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September 06, 1985 - Image 44

Resource type:
Text
Publication:
The Detroit Jewish News, 1985-09-06

Disclaimer: Computer generated plain text may have errors. Read more about this.

44

Friday, September 6, 1985 THE DETROIT JEWISH NEWS

SINGLES

g 6 1111 ary Richards" was
111111the first American
working woman to gain rec-
ognition and to be given ex-
pression in a television series.
Once a week, starting in the
70s, audiences delighted in
the new escapades of a single
and successful career woman,
her family, co-workers and
friends. Yet in all the epi-
sodes of the show, it is dif-
ficult to recall one religious
affiliation or contact — short
of the Jewish jokes about
Rhoda Morgenstern and her
plight as a single Jewish
woman. While Mary repre-
sented the straight-laced,
Midwest epitome of the work
ethic, Rhoda was the flaky,
creative windowdresser from
the Concourse in the Bronx,
in the popular Mary Tyler
Moore show.
Currently, the real life roles
of Mary and Rhoda have
blended, to produce the
1980's Jewish American
Woman Yuppy (young urban
professional). The Jewish un-
married woman is now not
distinguished from her Chris-
tian counterpart. Each has
her work, family, friends and
entertainments. But one con-
stant remains within the por-
trayed life of the unwed ca-
reer woman — her religious
needs are still not being ad-
dressed.
Jewish women have his-
torically been regarded as
learned wives, supportive
helpmates or "princesses." It
is not just the media which
portray women in such a
manner; actions of the Jewish
community initiate and rein-
force these_ perceptions.
Young professional women
are not encouraged to be part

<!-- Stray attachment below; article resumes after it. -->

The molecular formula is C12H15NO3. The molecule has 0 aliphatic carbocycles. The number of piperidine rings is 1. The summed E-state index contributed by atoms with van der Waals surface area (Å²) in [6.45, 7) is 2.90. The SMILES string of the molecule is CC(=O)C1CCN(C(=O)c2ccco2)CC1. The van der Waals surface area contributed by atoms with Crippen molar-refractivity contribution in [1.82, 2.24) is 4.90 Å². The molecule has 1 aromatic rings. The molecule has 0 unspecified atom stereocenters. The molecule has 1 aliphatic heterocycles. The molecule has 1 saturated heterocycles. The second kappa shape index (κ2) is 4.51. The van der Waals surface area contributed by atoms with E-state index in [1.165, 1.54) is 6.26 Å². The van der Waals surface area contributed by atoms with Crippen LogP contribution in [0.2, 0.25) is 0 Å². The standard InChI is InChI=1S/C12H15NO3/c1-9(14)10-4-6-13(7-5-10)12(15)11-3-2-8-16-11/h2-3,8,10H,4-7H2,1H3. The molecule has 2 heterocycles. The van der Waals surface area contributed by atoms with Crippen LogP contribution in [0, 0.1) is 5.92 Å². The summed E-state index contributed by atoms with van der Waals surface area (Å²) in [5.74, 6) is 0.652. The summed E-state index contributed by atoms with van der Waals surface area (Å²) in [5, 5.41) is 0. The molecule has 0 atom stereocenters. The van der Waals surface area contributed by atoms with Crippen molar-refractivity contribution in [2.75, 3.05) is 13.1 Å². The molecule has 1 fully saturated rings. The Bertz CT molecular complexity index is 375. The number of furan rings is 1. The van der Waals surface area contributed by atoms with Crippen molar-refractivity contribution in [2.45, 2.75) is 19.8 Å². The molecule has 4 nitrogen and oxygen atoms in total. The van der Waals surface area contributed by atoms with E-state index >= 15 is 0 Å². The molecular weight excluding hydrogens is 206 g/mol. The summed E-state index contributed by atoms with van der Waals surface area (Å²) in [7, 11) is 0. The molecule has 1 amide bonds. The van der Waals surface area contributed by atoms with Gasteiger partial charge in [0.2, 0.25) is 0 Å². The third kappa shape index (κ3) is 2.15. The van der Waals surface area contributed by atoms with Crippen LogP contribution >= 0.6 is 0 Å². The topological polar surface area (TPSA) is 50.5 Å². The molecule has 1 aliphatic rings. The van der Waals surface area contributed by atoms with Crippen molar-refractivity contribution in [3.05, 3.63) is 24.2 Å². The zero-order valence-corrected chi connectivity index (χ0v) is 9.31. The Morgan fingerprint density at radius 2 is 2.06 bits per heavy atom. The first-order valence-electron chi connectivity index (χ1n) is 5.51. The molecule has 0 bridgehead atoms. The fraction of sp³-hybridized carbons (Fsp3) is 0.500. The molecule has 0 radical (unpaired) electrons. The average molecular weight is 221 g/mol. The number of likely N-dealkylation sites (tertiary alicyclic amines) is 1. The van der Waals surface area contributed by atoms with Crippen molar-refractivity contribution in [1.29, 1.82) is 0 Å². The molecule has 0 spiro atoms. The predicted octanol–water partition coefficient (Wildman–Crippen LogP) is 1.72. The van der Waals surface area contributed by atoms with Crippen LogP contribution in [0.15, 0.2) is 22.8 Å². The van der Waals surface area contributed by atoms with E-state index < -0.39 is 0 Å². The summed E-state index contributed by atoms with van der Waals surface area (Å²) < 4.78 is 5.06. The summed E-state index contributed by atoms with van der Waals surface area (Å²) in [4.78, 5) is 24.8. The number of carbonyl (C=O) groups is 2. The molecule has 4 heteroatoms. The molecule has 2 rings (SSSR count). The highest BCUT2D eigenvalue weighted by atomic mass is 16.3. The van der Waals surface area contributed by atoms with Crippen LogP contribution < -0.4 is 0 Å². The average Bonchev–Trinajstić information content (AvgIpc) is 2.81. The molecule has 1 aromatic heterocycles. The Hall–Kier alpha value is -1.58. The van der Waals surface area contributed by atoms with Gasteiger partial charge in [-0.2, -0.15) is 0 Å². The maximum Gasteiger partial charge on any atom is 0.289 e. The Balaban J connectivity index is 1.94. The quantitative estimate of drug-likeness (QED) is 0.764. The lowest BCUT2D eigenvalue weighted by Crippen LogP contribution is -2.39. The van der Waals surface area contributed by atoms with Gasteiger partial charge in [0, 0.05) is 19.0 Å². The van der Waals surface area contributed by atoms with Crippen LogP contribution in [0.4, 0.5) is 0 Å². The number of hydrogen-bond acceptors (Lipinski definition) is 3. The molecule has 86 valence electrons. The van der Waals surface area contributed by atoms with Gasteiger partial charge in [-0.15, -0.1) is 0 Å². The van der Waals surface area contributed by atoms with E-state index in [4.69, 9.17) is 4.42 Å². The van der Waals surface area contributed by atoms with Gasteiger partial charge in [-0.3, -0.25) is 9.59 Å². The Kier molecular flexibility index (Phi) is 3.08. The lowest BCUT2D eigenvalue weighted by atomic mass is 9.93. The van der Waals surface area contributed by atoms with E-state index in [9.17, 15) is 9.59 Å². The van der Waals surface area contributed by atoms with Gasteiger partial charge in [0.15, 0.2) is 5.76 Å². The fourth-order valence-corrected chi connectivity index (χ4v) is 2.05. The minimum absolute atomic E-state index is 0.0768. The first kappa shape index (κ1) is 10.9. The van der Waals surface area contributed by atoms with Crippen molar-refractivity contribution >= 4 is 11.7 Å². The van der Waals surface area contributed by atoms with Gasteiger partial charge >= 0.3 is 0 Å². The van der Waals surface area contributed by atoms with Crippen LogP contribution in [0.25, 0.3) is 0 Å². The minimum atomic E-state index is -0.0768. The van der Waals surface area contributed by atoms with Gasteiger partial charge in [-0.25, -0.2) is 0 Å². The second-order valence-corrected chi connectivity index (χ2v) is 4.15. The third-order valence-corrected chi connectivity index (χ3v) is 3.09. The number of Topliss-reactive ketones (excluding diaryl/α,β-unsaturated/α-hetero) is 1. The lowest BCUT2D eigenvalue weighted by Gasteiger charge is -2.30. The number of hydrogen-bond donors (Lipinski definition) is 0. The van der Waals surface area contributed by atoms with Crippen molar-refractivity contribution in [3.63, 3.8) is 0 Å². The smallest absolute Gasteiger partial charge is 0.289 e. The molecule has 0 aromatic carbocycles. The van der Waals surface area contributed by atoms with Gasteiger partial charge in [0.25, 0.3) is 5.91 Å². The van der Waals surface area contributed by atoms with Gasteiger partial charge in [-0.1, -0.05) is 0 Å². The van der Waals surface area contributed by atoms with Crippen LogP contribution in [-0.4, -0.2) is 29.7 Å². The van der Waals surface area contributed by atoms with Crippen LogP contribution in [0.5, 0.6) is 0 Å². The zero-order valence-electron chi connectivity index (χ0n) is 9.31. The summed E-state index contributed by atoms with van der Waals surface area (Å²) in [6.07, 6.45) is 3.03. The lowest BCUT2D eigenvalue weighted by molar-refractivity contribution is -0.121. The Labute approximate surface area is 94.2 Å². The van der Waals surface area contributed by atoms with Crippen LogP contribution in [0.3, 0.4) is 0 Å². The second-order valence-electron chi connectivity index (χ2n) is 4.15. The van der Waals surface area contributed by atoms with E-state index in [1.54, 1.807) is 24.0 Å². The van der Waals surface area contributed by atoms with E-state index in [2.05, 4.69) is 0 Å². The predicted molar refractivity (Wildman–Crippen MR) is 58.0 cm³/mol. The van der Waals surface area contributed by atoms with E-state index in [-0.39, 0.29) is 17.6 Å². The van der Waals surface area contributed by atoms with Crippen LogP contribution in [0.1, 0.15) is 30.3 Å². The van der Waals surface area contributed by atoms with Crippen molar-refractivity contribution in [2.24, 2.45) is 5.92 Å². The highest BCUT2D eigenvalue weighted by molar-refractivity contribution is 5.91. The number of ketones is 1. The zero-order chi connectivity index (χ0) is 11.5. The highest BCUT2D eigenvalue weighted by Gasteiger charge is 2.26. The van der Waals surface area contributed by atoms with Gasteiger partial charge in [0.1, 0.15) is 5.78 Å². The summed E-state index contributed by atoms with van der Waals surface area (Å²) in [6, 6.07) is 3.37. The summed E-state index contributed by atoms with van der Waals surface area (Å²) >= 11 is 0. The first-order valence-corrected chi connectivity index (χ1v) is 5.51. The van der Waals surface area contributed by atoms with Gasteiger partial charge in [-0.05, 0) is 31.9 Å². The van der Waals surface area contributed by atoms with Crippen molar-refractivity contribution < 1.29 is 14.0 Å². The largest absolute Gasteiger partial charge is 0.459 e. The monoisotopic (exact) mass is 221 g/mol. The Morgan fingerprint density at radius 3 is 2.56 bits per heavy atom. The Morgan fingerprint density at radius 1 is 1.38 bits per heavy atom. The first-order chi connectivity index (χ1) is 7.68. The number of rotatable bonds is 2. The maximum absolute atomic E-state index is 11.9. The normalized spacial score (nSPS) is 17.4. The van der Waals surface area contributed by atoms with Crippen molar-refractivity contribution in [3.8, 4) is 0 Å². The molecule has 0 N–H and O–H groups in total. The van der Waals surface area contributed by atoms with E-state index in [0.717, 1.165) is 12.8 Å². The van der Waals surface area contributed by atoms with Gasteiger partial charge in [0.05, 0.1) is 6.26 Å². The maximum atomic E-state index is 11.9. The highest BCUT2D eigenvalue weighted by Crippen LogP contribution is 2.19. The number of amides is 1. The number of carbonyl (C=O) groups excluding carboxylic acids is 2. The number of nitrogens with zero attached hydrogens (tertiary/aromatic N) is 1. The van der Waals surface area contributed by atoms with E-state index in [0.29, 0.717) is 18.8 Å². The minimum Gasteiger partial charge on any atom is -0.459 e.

of this Jewish fellowship
from the day they leave He-
brew High School and the
Youth Group until the day
they enroll a first child in
Religious School classes.
With the recent statistics
indicating the delaying of
pregnancy by working wo-
men, this can easily become a
decade without ongoing 'af-
filiation.
In our mobile society it
cannot be predicted that such
a woman will then join the
Synagogue her parents at-
tend. If she does, what type
of reception can she expect,
short of being "so and so's
daughter" who doesn't fit in
with any of the established
groups: Youth, Sisterhood,
Men's Club.
Business and the media are
cultivating the Yuppies, for
they are gaining visibility as

The Female Jewish Yuppie:
Single And Equal

Meeting the needs of today's
single Jewish women is of
paramount importance.

BY MARILYN IRIS AUERBACH

Special to the Jewish News

■ 8,...... ■•• ■•■ •••••".

4

the biggest marketing target
and they will continue to be,
as their buying power in-
creases. There are also single
Jewish women in this baby
boom generation who do not
fit the classification of profes-
sional, and there are many
not in the age group who are
single due to divorce or
widowhood. I believe that all
these women should be inte-
grated as equal members, not
ghettoized. as "singles"
within the larger Jewish com-
munity.
As with Rhoda Morgen-
stern, spouseless Jewish
women see themselves with
social desires which can be
met through danees and one-
on-one activities, but this
aspect is only part of the
overall picture. They also
have intellectual, spiritual
and religious needs. Jewish
communal organizations are
classified as "religious" and
"secular" agencies. While
anyone can belong to one or
the other, or both, the unmar-
ried seem to be responding
most frequently to the sec-
ular.
The YMHA's and Jewish
Centers appear to be the
most successful in providing
time-appropriate services
through exercise facilities,
which encourage interaction
among people of every mar-
ital status and all ages.
Through cultural activities
such as classes, concerts, lec-
tures and shows, they have
also reached out to the sin-
gles. Some series are aimed
specifically at singles, in
response to a demand. (In one
well-known "Y," the lecture
series for sffigles is so popular
that married people have
been known to infiltrate!)
The Anti-Defamation League
is another popular meeting
place for unmarried women,
because it encourages any-
one, regardless of marital
status or age, to participate
in the New Leadership pro-
gram, community campaigns,
newsletter development and
fund-raising activities. People
are viewed only in-terms of
their individual abilities.
Perhaps it is easier to offer
comaraderie on the tennis
court or as teammates com-
batting anti-Semitism. But
while such activities may be
the calling card to participa-
tion in Jewish life, they
should not be the termination

point.

Art By Wanydon Lee

Single women have attemp-
ted to share in other Jewish
service organizations such as
Zionist and Synagogue wo-

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